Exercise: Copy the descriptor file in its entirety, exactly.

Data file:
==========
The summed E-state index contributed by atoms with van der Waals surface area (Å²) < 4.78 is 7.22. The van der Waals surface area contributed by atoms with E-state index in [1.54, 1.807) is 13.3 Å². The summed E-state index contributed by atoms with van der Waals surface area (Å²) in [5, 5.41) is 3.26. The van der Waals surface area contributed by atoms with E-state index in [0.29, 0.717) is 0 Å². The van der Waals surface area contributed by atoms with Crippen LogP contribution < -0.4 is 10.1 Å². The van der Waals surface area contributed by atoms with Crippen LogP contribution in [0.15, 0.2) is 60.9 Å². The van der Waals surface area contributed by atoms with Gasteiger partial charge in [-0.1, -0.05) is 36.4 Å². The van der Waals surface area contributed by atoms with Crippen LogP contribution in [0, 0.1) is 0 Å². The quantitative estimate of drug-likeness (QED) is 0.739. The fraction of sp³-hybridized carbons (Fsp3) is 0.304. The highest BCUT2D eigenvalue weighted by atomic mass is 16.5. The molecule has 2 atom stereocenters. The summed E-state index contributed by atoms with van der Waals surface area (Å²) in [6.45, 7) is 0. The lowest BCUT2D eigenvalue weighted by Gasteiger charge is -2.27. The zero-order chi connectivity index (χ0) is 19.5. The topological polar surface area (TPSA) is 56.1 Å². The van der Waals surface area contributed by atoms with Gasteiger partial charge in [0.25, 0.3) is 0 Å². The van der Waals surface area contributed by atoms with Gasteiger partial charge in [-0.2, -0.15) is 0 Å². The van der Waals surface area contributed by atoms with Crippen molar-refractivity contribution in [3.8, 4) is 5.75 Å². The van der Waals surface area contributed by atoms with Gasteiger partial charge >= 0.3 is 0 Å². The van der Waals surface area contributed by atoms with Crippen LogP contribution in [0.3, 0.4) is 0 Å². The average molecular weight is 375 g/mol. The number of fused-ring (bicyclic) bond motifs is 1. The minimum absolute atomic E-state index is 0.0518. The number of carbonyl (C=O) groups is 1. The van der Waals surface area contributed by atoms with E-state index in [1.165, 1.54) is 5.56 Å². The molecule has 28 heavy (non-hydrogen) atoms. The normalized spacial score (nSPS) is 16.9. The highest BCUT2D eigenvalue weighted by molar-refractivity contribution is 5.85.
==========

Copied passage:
The summed E-state index contributed by atoms with van der Waals surface area (Å²) < 4.78 is 7.22. The van der Waals surface area contributed by atoms with E-state index in [1.54, 1.807) is 13.3 Å². The summed E-state index contributed by atoms with van der Waals surface area (Å²) in [5, 5.41) is 3.26. The van der Waals surface area contributed by atoms with E-state index in [0.29, 0.717) is 0 Å². The van der Waals surface area contributed by atoms with Crippen LogP contribution < -0.4 is 10.1 Å². The van der Waals surface area contributed by atoms with Crippen LogP contribution in [0.15, 0.2) is 60.9 Å². The van der Waals surface area contributed by atoms with Gasteiger partial charge in [-0.1, -0.05) is 36.4 Å². The van der Waals surface area contributed by atoms with Crippen LogP contribution in [0, 0.1) is 0 Å². The quantitative estimate of drug-likeness (QED) is 0.739. The fraction of sp³-hybridized carbons (Fsp3) is 0.304. The highest BCUT2D eigenvalue weighted by atomic mass is 16.5. The molecule has 2 atom stereocenters. The summed E-state index contributed by atoms with van der Waals surface area (Å²) in [6.45, 7) is 0. The lowest BCUT2D eigenvalue weighted by Gasteiger charge is -2.27. The zero-order chi connectivity index (χ0) is 19.5. The topological polar surface area (TPSA) is 56.1 Å². The van der Waals surface area contributed by atoms with Gasteiger partial charge in [0.25, 0.3) is 0 Å². The van der Waals surface area contributed by atoms with Gasteiger partial charge in [-0.2, -0.15) is 0 Å². The van der Waals surface area contributed by atoms with Crippen molar-refractivity contribution in [3.8, 4) is 5.75 Å². The van der Waals surface area contributed by atoms with Gasteiger partial charge >= 0.3 is 0 Å². The van der Waals surface area contributed by atoms with Crippen LogP contribution in [0.3, 0.4) is 0 Å². The average molecular weight is 375 g/mol. The number of fused-ring (bicyclic) bond motifs is 1. The minimum absolute atomic E-state index is 0.0518. The number of carbonyl (C=O) groups is 1. The van der Waals surface area contributed by atoms with E-state index in [1.165, 1.54) is 5.56 Å². The molecule has 28 heavy (non-hydrogen) atoms. The normalized spacial score (nSPS) is 16.9. The highest BCUT2D eigenvalue weighted by molar-refractivity contribution is 5.85.